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May 16, 2021
Lisa Wilson is April Athlete of the Month
Hammer thrower qualifies for US Olympic Trials
(Webster, MA) is the USATF-New England Athlete of the Month for April 2021. The award comes in recognition of her performance in the Hammer Throw at the Ocean State Running Spring Track and Field Series #1 in Providence, RI. On April 24th, Wilson threw 68.53 meters for an Olympic Trials qualifying mark. She also met the standard again a week later at the Jack Maloney Invitational in Connecticut, where she threw 68.15 meters.
This is Wilson’s second time qualifying for the Olympic Trials with her first qualification coming in 2016. Despite a series of injuries, Wilson qualified for USATF Indoor and Outdoor Nationals five times between 2014 and 2019.
Wilson competed collegiately at the University of Massachusetts, where she qualified for the NCAA Division I Outdoor Track and Field East Preliminaries three times. At the time of her graduation, she held school records in the indoor shot put, weight throw, outdoor shot put, discus, and hammer throw. In her senior year, she was named the 2010 UMass Female Athlete of the Year.
At Wachusett Regional High School, Wilson was a three-sport athlete, competing in track and field, basketball, and football. She was a three-year captain of the basketball team and a two-time Super Bowl Champion with the football team. In her senior year, Wilson finished first in the discus at the Massachusetts State Championships and second at the New England Championships. She also finished second in the shot put at the state meet and sixth at the New Englands.
USATF-New England spoke with Wilson over the phone about her accomplishments.
: Many athletes stop throwing after they finish their collegiate career; what inspired you to continue competing?
After I was done with college, I had actually moved out to California to be a grad assistant coach. While I there, I went to the Olympic training center to throw in a meet just because I wanted to see what it was. I thought it was so cool. I went to throw hammer. I wasn’t very good at hammer at the time, I just decided to do it for fun, and I ended up running into my first big time coach out there. His name was Jim Driscoll; he saw me throw, he thought I had potential, and said if I was interested in being great, he would work with me. So that’s when I started throwing hammer seriously, and that’s when I actually got good at it. So, really, it was just luck and circumstance that got me to keep throwing after college.
: What do you consider to be the most important part of your training?
: Not getting injured, I would say that’s the only way you make it. I mean, I’m not old, but I’m relatively old for the sport. In the U.S. in the ranked hammer throwers, I think I am the oldest. I always got injured. That might be the reason I am peaking now because I never got to put together a season without hurting my back or other having such injuries. For the last year and a half, I was just lifting to lift, because my boyfriend is into powerlifting, so he was doing my programming. I was feeling strong, not getting hurt, so picked up a hammer for fun again, and realized I could still throw far. For the last year and a half, I’ve been pretty much injury-free.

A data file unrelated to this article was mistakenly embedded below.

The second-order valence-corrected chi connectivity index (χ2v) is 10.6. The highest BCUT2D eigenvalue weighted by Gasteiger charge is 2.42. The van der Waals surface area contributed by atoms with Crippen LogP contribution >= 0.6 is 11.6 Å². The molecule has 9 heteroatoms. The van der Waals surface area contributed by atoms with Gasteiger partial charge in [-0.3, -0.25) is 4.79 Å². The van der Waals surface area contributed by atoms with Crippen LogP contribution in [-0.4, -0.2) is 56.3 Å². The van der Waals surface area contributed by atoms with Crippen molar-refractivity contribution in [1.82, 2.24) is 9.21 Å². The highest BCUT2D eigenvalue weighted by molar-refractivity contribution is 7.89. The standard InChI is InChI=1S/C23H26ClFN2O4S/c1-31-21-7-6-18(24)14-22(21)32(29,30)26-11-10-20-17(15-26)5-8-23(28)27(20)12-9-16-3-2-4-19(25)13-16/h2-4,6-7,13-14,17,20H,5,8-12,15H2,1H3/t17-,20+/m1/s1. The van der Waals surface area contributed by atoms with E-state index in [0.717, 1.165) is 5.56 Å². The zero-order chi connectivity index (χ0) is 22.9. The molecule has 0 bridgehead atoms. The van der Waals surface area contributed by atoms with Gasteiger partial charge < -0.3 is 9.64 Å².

: Is there a particular meet performance that you’re most proud of?
: I would say this past fall, I went to meet this group called 12th Rock in New York. They were hosting some meets, I had done one for fun already and threw decently - I think it was a 64-meter mark. I decided to do one more meet there on a whim right before my surgery. My boyfriend and I drove over to compete, and I would love to have done something big, but I wasn’t really expecting a big throw. When I got there, the first mark they read to me was a 68-meter throw, which they took back and said it was mismarked later. But still, every throw I took that day would have been a personal record from my previous PR in 2015 of 66 meters. It was just an incredible experience, everything was going right that day. My throws just felt great, the ball was flying far. That was kind of the decision day where I said to myself, “you should really train for the Olympic trials and see what you can do this year despite not having thrown a PR in at least four years.” It was just an emotional time since I was about to have surgery. It was amazing.
: Now that you’ve qualified for the Olympic Trials, what are you working towards now?
: I would say my major goal this year is to qualify for the finals at the Trials and try to stay in that top-eight range. Last I checked, I was No. 9 in the country. I think for my current situation, I want to crack 70 meters and to be in the finals of the Olympic Trials. I think that is very attainable.
: You played football in high school, and not many women can say that! What was that experience like for you?
: I actually played football for nine years, I started in third grade. The group of athletes and guys that I played with I knew since I was a little kid, so it was a very easy experience for me. I was always a bigger, stronger kid. I got to play with the same guys for years, I had an older brother that also played football, so going into high school wasn’t anything different. It was just me and the guys, we had always been on good teams, so it was a very fun experience. Of course, probably about my sophomore year of high school, that’s when all the guys started to grow and go through puberty, so I didn’t play as much in the games because I wasn’t growing anymore, but I think that’s one of the best team experiences I’ve had and knowing what it’s like to win because we had a really good program. Just being around successful athletes, it was a really good experience for me. It made me tougher.